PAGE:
Chile bans betting sponsorship, killing new naming rights deal for top leagues

September 27 – Chile is cracking down on the betting industry in-country. Earlier this month the Supreme Court of Justice declared betting illegal and blocked 23 online betting sites.

Now Bettson’s naming rights deal with the Asociación Nacional de Fútbol Profesional (ANFP), the body in charge of the top Chilean leagues, has been cancelled.

The sponsorship loss is a big deal for ANFP. Bettson were paying a reported $2.5 million for the first season of the deal with that amount expected to increase to $8 million over the three-year term.

ANFP’s previous sponsor for the same rights, AFP Planvital, was paying $500,000 per season for the same rights.

While the ANFP contested the decision in court (it has been in a long-running dispute with the Chile’s justice ministry), the judge ruled that “online sports betting (…) is prohibited in our legal system, which treats the debts incurred in said games of chance as an illegal activity.”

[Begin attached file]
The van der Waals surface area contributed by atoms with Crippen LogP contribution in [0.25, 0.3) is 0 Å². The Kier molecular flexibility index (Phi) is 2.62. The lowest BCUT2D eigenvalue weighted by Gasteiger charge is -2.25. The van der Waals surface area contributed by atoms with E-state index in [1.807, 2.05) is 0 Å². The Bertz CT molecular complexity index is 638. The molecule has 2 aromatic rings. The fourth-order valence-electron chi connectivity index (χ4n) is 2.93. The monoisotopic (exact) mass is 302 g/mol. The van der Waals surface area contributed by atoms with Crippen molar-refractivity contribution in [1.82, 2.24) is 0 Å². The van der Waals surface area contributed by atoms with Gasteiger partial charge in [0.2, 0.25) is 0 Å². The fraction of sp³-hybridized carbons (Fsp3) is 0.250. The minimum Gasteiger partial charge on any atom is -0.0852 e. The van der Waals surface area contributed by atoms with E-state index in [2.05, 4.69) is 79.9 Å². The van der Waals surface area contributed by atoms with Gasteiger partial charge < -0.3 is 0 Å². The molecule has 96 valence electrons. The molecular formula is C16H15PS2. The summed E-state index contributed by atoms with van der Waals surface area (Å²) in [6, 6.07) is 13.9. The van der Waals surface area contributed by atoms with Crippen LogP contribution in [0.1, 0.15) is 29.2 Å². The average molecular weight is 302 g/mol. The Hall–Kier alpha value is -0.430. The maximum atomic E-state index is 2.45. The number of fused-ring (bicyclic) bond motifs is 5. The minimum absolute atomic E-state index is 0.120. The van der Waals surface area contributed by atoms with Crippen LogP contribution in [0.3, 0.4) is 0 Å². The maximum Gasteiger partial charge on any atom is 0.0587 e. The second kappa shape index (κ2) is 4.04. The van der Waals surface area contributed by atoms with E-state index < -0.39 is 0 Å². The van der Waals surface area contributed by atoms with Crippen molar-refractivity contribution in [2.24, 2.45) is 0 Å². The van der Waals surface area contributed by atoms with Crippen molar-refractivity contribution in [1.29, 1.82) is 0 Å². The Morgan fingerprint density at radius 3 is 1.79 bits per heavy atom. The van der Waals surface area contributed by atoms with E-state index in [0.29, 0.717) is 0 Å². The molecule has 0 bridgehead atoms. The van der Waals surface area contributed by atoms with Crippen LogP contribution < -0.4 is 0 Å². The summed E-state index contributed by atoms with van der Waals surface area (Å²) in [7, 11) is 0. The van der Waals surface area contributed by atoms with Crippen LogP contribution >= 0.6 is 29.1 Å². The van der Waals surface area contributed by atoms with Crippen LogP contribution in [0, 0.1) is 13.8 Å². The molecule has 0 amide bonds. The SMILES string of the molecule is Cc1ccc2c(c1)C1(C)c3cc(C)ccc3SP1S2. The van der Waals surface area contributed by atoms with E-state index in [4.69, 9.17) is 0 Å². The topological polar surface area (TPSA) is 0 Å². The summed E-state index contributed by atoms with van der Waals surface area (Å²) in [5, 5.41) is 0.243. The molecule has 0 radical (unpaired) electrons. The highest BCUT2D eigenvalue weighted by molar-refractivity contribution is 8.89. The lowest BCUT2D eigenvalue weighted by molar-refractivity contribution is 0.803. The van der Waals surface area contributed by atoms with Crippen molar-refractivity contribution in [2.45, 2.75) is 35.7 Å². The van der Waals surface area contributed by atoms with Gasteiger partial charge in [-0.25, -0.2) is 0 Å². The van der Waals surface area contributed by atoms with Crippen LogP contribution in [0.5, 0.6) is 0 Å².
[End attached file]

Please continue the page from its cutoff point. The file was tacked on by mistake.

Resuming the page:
The ANFP had unsuccessfully tried to get a moratorium on the suspension of gambling but must now rename its First Division, A and B championships as well as have all references to Bettson removed from its communications and digital platforms.

Betsson does not have an office in Chile and the country does not issue betting licenses. However, the bookmaker has been building a presence in rapidly expanding South American betting markets with a $7.5 million sponsorship of Argentina’s Boca Juniors, as well as sponsoring the 2021 Copa América and being the naming sponsor of Peru’s League 1 and the Pernambuco state tournament in Brazil.

The ruling against Bettson is having a knock-on effect to a number of clubs in the Chilean leagues who have online bookmakers as their shirt and club sponsors.

Betway has cancelled advertising deals in place since January 2022 with five Chilean clubs; Unión La Calera; Everton de Viña del Mar; Ñublense; Audax Italiano; and Coquimbo Unido.

The bookmakers are contesting the ruling arguing that a better way forward would be accelerate progression to gambling regulation and licensing, rather than, having created a demand, driving gamblers to unscrupulous operators.

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